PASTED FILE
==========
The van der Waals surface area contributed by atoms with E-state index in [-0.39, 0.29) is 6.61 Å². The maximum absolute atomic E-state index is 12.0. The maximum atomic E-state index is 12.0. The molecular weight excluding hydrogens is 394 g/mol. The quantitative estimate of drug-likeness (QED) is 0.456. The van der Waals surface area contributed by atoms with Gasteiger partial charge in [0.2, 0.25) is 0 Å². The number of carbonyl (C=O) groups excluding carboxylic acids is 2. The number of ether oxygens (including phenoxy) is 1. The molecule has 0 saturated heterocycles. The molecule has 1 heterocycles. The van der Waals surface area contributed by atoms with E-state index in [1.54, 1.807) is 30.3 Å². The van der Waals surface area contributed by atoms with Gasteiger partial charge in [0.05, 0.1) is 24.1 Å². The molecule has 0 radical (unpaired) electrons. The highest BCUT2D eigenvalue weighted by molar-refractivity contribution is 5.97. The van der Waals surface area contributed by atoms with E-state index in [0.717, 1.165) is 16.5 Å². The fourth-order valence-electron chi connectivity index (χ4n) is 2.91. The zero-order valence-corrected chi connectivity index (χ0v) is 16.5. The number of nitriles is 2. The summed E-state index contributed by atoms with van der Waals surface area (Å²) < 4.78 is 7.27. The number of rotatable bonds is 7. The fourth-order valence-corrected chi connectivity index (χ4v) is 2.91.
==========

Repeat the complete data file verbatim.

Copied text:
The van der Waals surface area contributed by atoms with E-state index in [-0.39, 0.29) is 6.61 Å². The maximum absolute atomic E-state index is 12.0. The maximum atomic E-state index is 12.0. The molecular weight excluding hydrogens is 394 g/mol. The quantitative estimate of drug-likeness (QED) is 0.456. The van der Waals surface area contributed by atoms with Gasteiger partial charge in [0.2, 0.25) is 0 Å². The number of carbonyl (C=O) groups excluding carboxylic acids is 2. The number of ether oxygens (including phenoxy) is 1. The molecule has 0 saturated heterocycles. The molecule has 1 heterocycles. The van der Waals surface area contributed by atoms with E-state index in [1.54, 1.807) is 30.3 Å². The van der Waals surface area contributed by atoms with Gasteiger partial charge in [0.05, 0.1) is 24.1 Å². The molecule has 0 radical (unpaired) electrons. The highest BCUT2D eigenvalue weighted by molar-refractivity contribution is 5.97. The van der Waals surface area contributed by atoms with E-state index in [0.717, 1.165) is 16.5 Å². The fourth-order valence-electron chi connectivity index (χ4n) is 2.91. The zero-order valence-corrected chi connectivity index (χ0v) is 16.5. The number of nitriles is 2. The summed E-state index contributed by atoms with van der Waals surface area (Å²) < 4.78 is 7.27. The number of rotatable bonds is 7. The fourth-order valence-corrected chi connectivity index (χ4v) is 2.91.